SLOTHS: Nature’s Slowest Animal.. But Are They Smart?
Found in the rainforest canopies of Central and South America including the Amazon Rainforest, adorable and lethargic, sloths call the tall trees their home. Located in Brazil and Panama, the Sloths travel from tree to tree using canopy vines. Trees provide natural protection from predators such as jaguars and eagles. It is safer for sloths to spend much of their lives in the canopy, snoozing and remaining hidden on the ground from predators. Read all about this much loved creature with Geography Scout
Find out some of the unique facts about wild Sloths.
Species of Sloth
Two of the sloths’ species are alive today: The Choloepus (the two-toed sloth) and Bradypus (the three-toed sloth). Based on vertebrae, and color Choloepus is very different from its cousin, the Bradypus.
In comparison to other mammals, sloths’ stomachs can weigh up to one-third of their body weight. Sloths munch on buds, leaves, twigs, and tender shoots. Multi-compartment stomach and effective digestion allow sloths to eat insects and birds for their healthy diet.
Sloths digestive strategy allows a sloth to eat relatively minor, but it takes an incredibly long time to pass food from the mouth to anus. A sloth has a slow metabolism, it may take 50 days or more to digest food, and it can take up to 30 days to process a single leaf.
Sloths are cute, slow but very strong; their muscle mass is 30% smaller than that of animals of similar size. Some sloths stay in the same tree for years hanging upside-down from trees. Their huge, hooked claws and long arms allow 90% of their life to hang upside down. Sloths’ organs are attached to their rib cage, and they don’t weigh down on the lungs. Sloth can hang upside down with no effect on its breathing.
Going The Distance
Another talent of the sloth is holding on for long periods of time. Although sloths spend most of their time in the trees, their long claws make walking on land difficult. They are surprisingly strong swimmers, and they can move up to three times faster in water. Sloths can turn their heads through 270°, and their extended arms help them propel through the water.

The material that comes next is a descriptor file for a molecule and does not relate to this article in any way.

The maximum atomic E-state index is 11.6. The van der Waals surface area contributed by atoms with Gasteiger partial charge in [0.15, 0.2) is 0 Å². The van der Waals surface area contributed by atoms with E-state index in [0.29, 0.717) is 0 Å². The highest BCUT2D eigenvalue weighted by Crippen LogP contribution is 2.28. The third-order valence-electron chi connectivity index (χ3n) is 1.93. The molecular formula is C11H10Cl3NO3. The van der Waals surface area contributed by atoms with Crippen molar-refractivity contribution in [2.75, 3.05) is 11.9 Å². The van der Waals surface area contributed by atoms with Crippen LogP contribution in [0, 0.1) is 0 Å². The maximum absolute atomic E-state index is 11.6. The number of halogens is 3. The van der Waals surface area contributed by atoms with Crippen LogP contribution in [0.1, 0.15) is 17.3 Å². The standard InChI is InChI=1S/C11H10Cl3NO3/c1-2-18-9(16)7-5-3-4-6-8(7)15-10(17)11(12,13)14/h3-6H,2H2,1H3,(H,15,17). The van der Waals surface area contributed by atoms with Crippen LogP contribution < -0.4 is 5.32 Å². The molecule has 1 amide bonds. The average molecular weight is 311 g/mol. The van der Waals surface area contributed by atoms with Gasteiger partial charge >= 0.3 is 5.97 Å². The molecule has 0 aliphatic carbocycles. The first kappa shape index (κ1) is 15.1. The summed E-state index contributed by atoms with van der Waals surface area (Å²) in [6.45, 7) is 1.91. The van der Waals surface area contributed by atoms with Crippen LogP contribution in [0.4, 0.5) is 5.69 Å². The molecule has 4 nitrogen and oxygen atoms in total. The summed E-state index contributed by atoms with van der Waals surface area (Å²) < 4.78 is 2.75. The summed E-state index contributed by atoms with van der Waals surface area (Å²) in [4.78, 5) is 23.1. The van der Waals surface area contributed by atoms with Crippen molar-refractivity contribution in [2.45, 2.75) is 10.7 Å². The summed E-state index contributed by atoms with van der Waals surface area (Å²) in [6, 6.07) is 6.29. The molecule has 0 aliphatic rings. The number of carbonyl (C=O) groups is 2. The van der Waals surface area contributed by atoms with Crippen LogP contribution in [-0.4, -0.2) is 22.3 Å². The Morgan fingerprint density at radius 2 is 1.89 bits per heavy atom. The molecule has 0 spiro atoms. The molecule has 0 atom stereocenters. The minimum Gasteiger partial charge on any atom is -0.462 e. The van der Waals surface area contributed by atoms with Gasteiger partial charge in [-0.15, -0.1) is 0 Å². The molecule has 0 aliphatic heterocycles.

They can also hold their breath for up to 40 minutes, inhibit their metabolism, and make their heart rate reach one-third of their average speed.
Natural Camouflage and Medical use
Sloths possess fur, and studies revealed it is home to a range of fungi and algae. The sloth’s fascinating fungi provide extra nutrients and microbes. Algae and other microbes provide the sloth with camouflage to protect and hide them from those nasty eagles. The algae are bioactive against strains of the parasites that cause malaria and some human breast cancer cells. Another paper suggested that they are also used in the farming business.
Slow is not stupid
In a world populated by predators, Slowness is the ultimate weapon in an evolutionary war. Though Sloths travels at 6 centimeters per second, they just laugh in the face of danger. For a sloth, one of the most feared predators is the harpy eagle. Sloth doesn’t have the slightest chance, so instead of running, they opt for an impressive strategy, “invisibility.”
Sloths poop a third of their body weight
Sloths have an interesting toilet ritual, and they relieve themselves only once a week. Rather than going up in the canopy, sloths climb down to the ground to lose up to one-third of their body weight in one go, at the base of a tree.
Sloths have impressive powers of retention that remain one of the biggest mysteries surrounding sloth behavior.
Ritual defecation and reproduction
In the animal kingdom, sex is an exciting and obvious incentive. When a female is in estrus, she will come down to the ground to defecate once every 7 to 10 days, in a single month.
After a gestation period of six months, female sloths give birth to one baby a year. Grasping to the mom’s belly, the baby sticks with the mother for about six months. This is a crucial period for the learning and development of the baby.
Sloths are nocturnal and sleep for about 15 hours per day. They sleep curled up with their head placed between the arms and their feet drawn close together so that their enemies, like the jaguar, do not see them.
They maintain a low body temperature and move in and out of the shade to regulate their body temperature.
What threats do Sloths face?
Tropical forests of South and Central America are some of the most vulnerable to deforestation. Sloths rely on the trees for food and shelter. Continued loss of these trees can’t support a healthy populations of these sloths.
Two of the six species are endangered and threatened by deforestation, so many of these rare and endangered sloths are raised and cared for in sanctuaries.
Some of the most common species in the Amazon are sloths, pink river dolphins, anacondas, and caiman. These species are used as props for tourist photos, with sloths being used the most. Surrounded by noise and poorly handled by both guides and tourists, cause they experience high levels of fear and stress.
To donate and support the existence of these amazing and mysterious animals, head over to: https://slothconservation.org/